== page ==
Elwood Curtis is a good kid. He works hard and is kind, even when his contemporaries make fun of him for it. Abandoned by his parents at a young age and raised by his grandmother, he is a quiet teen living in the segregated south, dreaming of going to college and participating heroically in Martin Luther King Jr's nonviolent protests. When Elwood hitchhikes to get to an early entrance college class, he has no idea that the car was stolen, the driver a criminal. Elwood is immediately thrown into the Nickel Academy, a reform school for boys. Subjected to brutal abuse, both mental and physical, the boys must do everything they can not to be "taken out back"; a place from which they may never return. The novel follows several boys as they try to survive in a literal Hell on Earth. Based on a real reform school that operated in Florida for over 100 years, this deeply harrowing novel is extremely timely. Whitehead adeptly weaves into and out of each boy's life at Nickel as well as Curtis's adulthood after his escape. The scars on Curtis's psyche are subtle but deep and recognizable. JD Jackson narrates with accomplished ease. VERDICT This novel will pull you in and keep you thinking long after you stop listening. Recommended to fans of A Lesson before Dying by Ernest J. Gaines.--Terry Ann Lawler, Burton Barr Lib., Phoenix


Excerpts

Excerpts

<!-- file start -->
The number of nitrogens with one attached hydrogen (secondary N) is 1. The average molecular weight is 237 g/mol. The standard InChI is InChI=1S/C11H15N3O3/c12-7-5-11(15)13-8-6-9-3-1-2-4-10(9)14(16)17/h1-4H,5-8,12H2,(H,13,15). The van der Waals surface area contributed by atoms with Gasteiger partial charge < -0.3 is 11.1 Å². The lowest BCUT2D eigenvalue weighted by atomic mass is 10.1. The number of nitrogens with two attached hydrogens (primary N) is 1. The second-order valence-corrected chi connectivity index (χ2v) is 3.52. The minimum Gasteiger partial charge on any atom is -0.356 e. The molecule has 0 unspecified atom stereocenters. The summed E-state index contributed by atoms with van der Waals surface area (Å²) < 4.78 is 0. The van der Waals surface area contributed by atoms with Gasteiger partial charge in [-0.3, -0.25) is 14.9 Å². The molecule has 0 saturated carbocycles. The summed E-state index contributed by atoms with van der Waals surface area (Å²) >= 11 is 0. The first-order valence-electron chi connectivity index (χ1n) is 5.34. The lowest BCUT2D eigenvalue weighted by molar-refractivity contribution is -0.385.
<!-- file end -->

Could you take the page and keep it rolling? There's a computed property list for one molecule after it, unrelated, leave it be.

Prologue Even in death the boys were trouble. The secret graveyard lay on the north side of the Nickel campus, in a patchy acre of wild grass between the old work barn and the school dump. The field had been a grazing pasture when the school operated a dairy, selling milk to local customers--one of the state of Florida's schemes to relieve the taxpayer burden of the boys' upkeep. The developers of the office park had earmarked the field for a lunch plaza, with four water features and a concrete bandstand for the occasional event. The discovery of the bodies was an expensive complication for the real estate company awaiting the all clear from the environmental study, and for the state's attorney, which had recently closed an investigation into the abuse stories. Now they had to start a new inquiry, establish the identities of the deceased and the manner of death, and there was no telling when the whole damned place could be razed, cleared, and neatly erased from history, which everyone agreed was long overdue. All the boys knew about that rotten spot. It took a student from the University of South Florida to bring it to the rest of the world, decades after the first boy was tied up in a potato sack and dumped there. When asked how she spotted the graves, Jody said, "The dirt looked wrong." The sunken earth, the scrabbly weeds. Jody and the rest of the archaeology students from the university had been excavating the school's official cemetery for months. The state couldn't dispose of the property until the remains were properly resettled, and the archaeology students needed field credits. With stakes and wire they divided the area into search grids, dug with hand shovels and heavy equipment. After sifting the soil, bones and belt buckles and soda bottles lay scattered on their trays in an inscrutable exhibit. The Nickel Boys called the official cemetery Boot Hill, from the Saturday matinees they had enjoyed before they were sent to the school and exiled from such pastimes. The name stuck, generations later, with the South Florida students who'd never seen a Western in their lives. Boot Hill was just over the big slope on the north campus. The white concrete X 's that marked the graves caught the sunlight on bright afternoons. Names were carved into two-thirds of the crosses; the rest were blank. Identification was dif-ficult, but competition between the young archaeologists made for constant progress. The school records, though incomplete and haphazard, narrowed down who WILLIE 1954 had been. The burned remains accounted for those who perished in the dormitory fire of 1921. DNA matches with surviving family members--the ones the university students were able to track down-- reconnected the dead to the living world that proceeded without them. Of the forty-three bodies, seven remained unnamed. The students piled the white concrete crosses in a mound next to the excavation site. When they returned to work one morning, someone had smashed them into chunks and dust. Boot Hill released its boys one by one. Jody was excited when she hosed down some artifacts from one of the trenches and came across her first remains. Professor Carmine told her that the little flute of bone in her hand most likely belonged to a raccoon or other small animal. The secret graveyard redeemed her. Jody found it while wandering the grounds in search of a cell signal. Her professor backed up her hunch, on account of the irregularities at the Boot Hill site: all those fractures and cratered skulls, the rib cages riddled with buckshot. If the remains from the official cemetery were suspicious, what had befallen those in the unmarked burial ground? Two days later cadaver-sniffing dogs and radar imaging confirmed matters. No white crosses, no names. Just bones waiting for someone to find them. "They called this a school," Professor Carmine said. You can hide a lot in an acre, in the dirt. One of the boys or one of their relatives tipped off the media. The students had a relationship with some of the boys at that point, after all the interviews. The boys reminded them of crotchety uncles and flinty characters from their old neighborhoods, men who might soften once you got to know them but never lost that hard center. The archaeology students told the boys about the second burial site, told the family members of the dead kids they'd dug up, and then a local Tallahassee station dispatched a reporter. Plenty of boys had talked of the secret graveyard before, but as it had ever been with Nickel, no one believed them until someone else said it. The national press picked up the story and people got their first real look at the reform school. Nickel had been closed for three years, which explained the savagery of the grounds and the standard teenage vandalism. Even the most innocent scene--a mess hall or the football field--came out sinister, no photographic trickery necessary. The footage was unsettling. Shadows crept and trembled at the corners and each stain or mark looked like dried blood. As if every image caught by the video rig emerged with its dark nature exposed, the Nickel you could see going in and then the Nickel you couldn't see coming out. If that happened to the harmless places, what do you think the haunted places looked like? Nickel Boys were cheaper than a dime-a-dance and you got more for your money, or so they used to say. In recent years, some of the former students organized support groups, reuniting over the internet and meeting in diners and McDonald's. Around someone's kitchen table after an hour's drive. Together they performed their own phantom archaeology, digging through decades and restoring to human eyes the shards and artifacts of those days. Each man with his own pieces. He used to say, I'll pay you a visit later. The wobbly stairs to the schoolhouse basement. The blood squished between my toes in my tennis shoes. Reassembling those fragments into confirmation of a shared darkness: If it is true for you, it is true for someone else, and you are no longer alone. Big John Hardy, a retired carpet salesman from Omaha, maintained a website for the Nickel Boys with the latest news. He kept the others apprised on the petition for another investigation and how the statement of apology from the government was coming along. A blinking digital widget kept track of the fund-raising for the proposed memorial. E-mail Big John the story of your Nickel days and he'd post it with your picture. Sharing a link with your family was a way of saying, This is where I was made. An explanation and an apology. The annual reunion, now in its fifth year, was strange and necessary. The boys were old men now, with wives and ex-wives and children they did or didn't talk to, with wary grandchildren who were brought around sometimes and those whom they were prevented from seeing. They had managed to scrape up a life after leaving Nickel or had never fit in at all with normal people. The last smokers of cigarette brands you never see, late to the self-help regimens, always on the verge of disappearing. Dead in prison, or decomposing in rooms they rented by the week, frozen to death in the woods after drinking turpentine. The men met in the conference room of the Eleanor Garden Inn to catch up before caravaning out to Nickel for the solemn tour. Some years you felt strong enough to head down that concrete walkway, knowing that it led to one of your bad places, and some years you didn't. Avoid a building or stare it in the face, depending on your reserves that morning. Big John posted a report after each reunion for those who couldn't make it. In New York City there lived a Nickel Boy who went by the name of Elwood Curtis. He'd do a web search on the old reform school now and then, see if there were any developments, but he stayed away from the reunions and didn't add his name to the lists, for many reasons. What was the point? Grown men. What, you take turns handing each other Kleenex? One of the others posted a story about the night he parked outside Spencer's house, watching the windows for hours, the silhouette figures inside, until he talked himself out of revenge. He'd made his own leather strap to use on the superintendent. Elwood didn't get it. Go all that way, might as well follow through. When they found the secret graveyard, he knew he'd have to return. The clutch of cedars over the TV reporter's shoulder brought back the heat on his skin, the screech of the dry flies. It wasn't far off at all. Never will be. Excerpted from The Nickel Boys by Colson Whitehead All rights reserved by the original copyright owners. Excerpts are provided for display purposes only and may not be reproduced, reprinted or distributed without the written permission of the publisher.